These classes are so expensive, you can do just as much in your local pool and have fun. She will never love it if you force her.

Reastie Mon 10-Jun-13 18:34:06

Thanks. I should say the teacher is lovely and kind and not a meanie at all but we seem to have differing opinions on this. I said if it were me going under the water in her situ I'd hate it too and she said that's different as I'm an adult and I think differently and children need to do things they don't like if it's good for them (she said all this in a nice way but I'm still confused ). I said I ask DD every week if she's going to go under water and want to respect that if she says no then she doesn't have to but teacher argued that she shouldn't have the choice in this. I'm nervous of putting her off forever and giving her a 'thing' about it.

DD otherwise when she knows she won't go underwater and trusts me has a fab time splashing around. She has a friend at the class and has a great time playing with her afterwards.

The teacher will always ask me before putting DD under the water and does respect it when I say no, but I do feel like I'm being talked/pressured a bit into saying yes and that I'm a bad mother for saying no (that's probably me being over sensitive though). I initially went along with her tactic as I assumed she was the professional so knew more than me about these things but it's so heart breaking and we have seen no progress from putting her underwater so far. Maybe that's because we haven't done it enough or maybe it's not the best thing for DD. I don't know if I've got it in me to keep trying though.

FWIW there isn't lots of underwater swimming like some classes, but the lessons do involve jumping in the water (so going underwater) and being dunked completely underwater and similar as part of some of the activities. It's all done in a toddlery way with fun songs etc.

aranea she has said to get DD with her head underwater in the bath and encouraging splashing etc in the bath, which we do and DD is much happier with as she can feel the bottom as it's shallow so feels safe. I love the picking up spoons with the mouth idea - might try that tomorrow smile

Thanks for the comments. I'm probably painting the lovely teacher out to be worse than she is, but in the regard of putting DD underwater she is convinced about her method. It's nice to know I'm not making a fuss of nothing and not the only person to feel like this though.

RussiansOnTheSpree Mon 10-Jun-13 18:34:28

2.5 is not the right age to do the underwater stuff. If you don't start before 6 months, you are best to wait until they are 4 or so, really.

With DD1 and DS, we started taking them to the pool as soon as they had had their jabs but we did the traditional floaty seat, floats, woggles thing, and then they learned to swim at about 4, they only had lessons once they could swim. With DD2, on the other hand, we did the chucking in the water at 12 weeks thing. And it was amazing, she swam right away and has never stopped. And she does adore the water, but if you looked at her now, at age 9, she isn't any better in the water than the other two were at her age. She is great, but so were they. The difference is, it made life easier for the family as a whole to have her swimming right from the start and not having to go through all that 'learn to swim' stuff when she was 4 - it wouldn't have gone down well with the other two. But that is the only difference.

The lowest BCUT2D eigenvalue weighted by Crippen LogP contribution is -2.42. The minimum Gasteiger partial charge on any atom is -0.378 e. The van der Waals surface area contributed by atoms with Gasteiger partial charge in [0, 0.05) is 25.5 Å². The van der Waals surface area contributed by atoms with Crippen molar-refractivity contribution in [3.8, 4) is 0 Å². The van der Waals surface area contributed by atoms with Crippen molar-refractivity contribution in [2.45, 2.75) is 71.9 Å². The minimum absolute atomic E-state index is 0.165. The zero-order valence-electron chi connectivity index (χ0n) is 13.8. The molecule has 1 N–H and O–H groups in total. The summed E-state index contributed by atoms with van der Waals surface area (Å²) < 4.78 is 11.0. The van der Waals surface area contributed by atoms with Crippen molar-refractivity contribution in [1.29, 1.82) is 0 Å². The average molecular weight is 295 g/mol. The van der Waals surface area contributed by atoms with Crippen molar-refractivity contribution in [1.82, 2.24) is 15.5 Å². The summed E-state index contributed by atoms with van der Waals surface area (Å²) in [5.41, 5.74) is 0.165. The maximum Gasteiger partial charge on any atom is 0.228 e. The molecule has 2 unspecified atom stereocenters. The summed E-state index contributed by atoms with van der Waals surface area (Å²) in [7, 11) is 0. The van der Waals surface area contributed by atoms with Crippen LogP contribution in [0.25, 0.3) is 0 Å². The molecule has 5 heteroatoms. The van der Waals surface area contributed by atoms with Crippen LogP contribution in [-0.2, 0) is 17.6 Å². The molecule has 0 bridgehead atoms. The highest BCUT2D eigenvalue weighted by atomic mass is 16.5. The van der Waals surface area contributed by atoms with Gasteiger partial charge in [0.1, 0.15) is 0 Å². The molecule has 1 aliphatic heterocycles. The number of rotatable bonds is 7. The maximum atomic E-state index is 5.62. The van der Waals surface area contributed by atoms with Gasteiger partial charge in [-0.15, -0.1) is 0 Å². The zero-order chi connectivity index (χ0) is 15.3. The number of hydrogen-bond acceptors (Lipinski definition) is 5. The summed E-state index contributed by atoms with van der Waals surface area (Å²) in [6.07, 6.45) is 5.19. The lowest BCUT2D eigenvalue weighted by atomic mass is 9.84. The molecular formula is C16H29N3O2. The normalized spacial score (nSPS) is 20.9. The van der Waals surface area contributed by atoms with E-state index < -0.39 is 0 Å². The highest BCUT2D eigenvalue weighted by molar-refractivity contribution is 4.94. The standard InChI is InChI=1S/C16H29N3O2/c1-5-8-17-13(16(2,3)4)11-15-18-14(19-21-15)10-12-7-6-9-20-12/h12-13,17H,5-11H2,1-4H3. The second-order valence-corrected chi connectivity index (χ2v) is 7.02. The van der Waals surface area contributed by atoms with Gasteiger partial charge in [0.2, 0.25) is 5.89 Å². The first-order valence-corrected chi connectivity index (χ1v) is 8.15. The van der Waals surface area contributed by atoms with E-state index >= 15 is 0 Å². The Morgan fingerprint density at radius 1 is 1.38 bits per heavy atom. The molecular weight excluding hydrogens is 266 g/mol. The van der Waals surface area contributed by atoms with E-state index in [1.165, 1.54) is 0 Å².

Reastie Mon 10-Jun-13 18:35:08

hell well done your DD on the swimming smile

BerthaTheBogCleaner Mon 10-Jun-13 18:36:48

Stop the lessons! She is two, and she is not having fun. There is no other reason to do swimming lessons with a 2yo.

My elder two children started lessons at 3 and 5 respectively. They both got safe at swimming (as in, get themselves out of deep water if they fell in) at 7ish. And swimming properly at 8. I wish I hadn't bothered with lessons till they where 6! Ds2 is starting now at 5.5 cos he is desperate to be like his siblings - but he is doing the lessons cos he loves it. If he didn't, I'd wait longer.

Wait a bit and then take her to a pool that has a toddler pool she can stand in, take toys, have lots of fun. She may yet be winning swimming galas when she's 8!

TolliverGroat Mon 10-Jun-13 18:41:26

I agree with Russians -- either start underwater as a baby or wait until later. Focus on enjoying "swimming"/having fun in the pool for now and then at four or five she'll almost certainly have no problem with being taught to put her face underwater.

hellhasnofurylikeahungrywoman Mon 10-Jun-13 18:43:14

I'd stop even asking her. It isn't going to happen yet so there isn't any point in my mind in setting that anxiety in her head every week. With good, fun swimming sessions/lessons you'll probably find that it happens naturally when your DD is ready, be it by jumping in or wanting to fetch a toy off the bottom like her friends.

chartreuse Mon 10-Jun-13 18:47:54

No! Please don't. At 2.5 you could put her off swimming for life. She can have fun in the water at her age and has the rest of her life to learn to swim.

yetanotherworry Mon 10-Jun-13 19:03:45

She shouldn't be choking. Do you blow in her face before submerging her? This encourages her to take a deep breath and close her mouth. I think if she has got to the point where she is terrified, you now need to take a step back. Is she happy getting water on her face in the bath? What happens if she its on the side of the pool and jumps in?

anchovies Mon 10-Jun-13 19:10:10

I would just take her swimming for fun, playing games and singing songs. Really build up her confidence. Does she like the shower? We were always quite haphazard about washing hair making sure faces get wet and it transferred to swimming smile

Flibbertyjibbet Mon 10-Jun-13 19:14:22

I'd stop taking her for these 'lessons' and just find a mum and baby/toddler swim session at a public pool.

We went to these with my children from about 6 weeks old, they just had fun, splashed about, then when they started proper lessons at 4 years old, they were confident in the water.

I learned to swim at 6 and spent all my life swimming with my face under water till I did an adult improver course at age 32!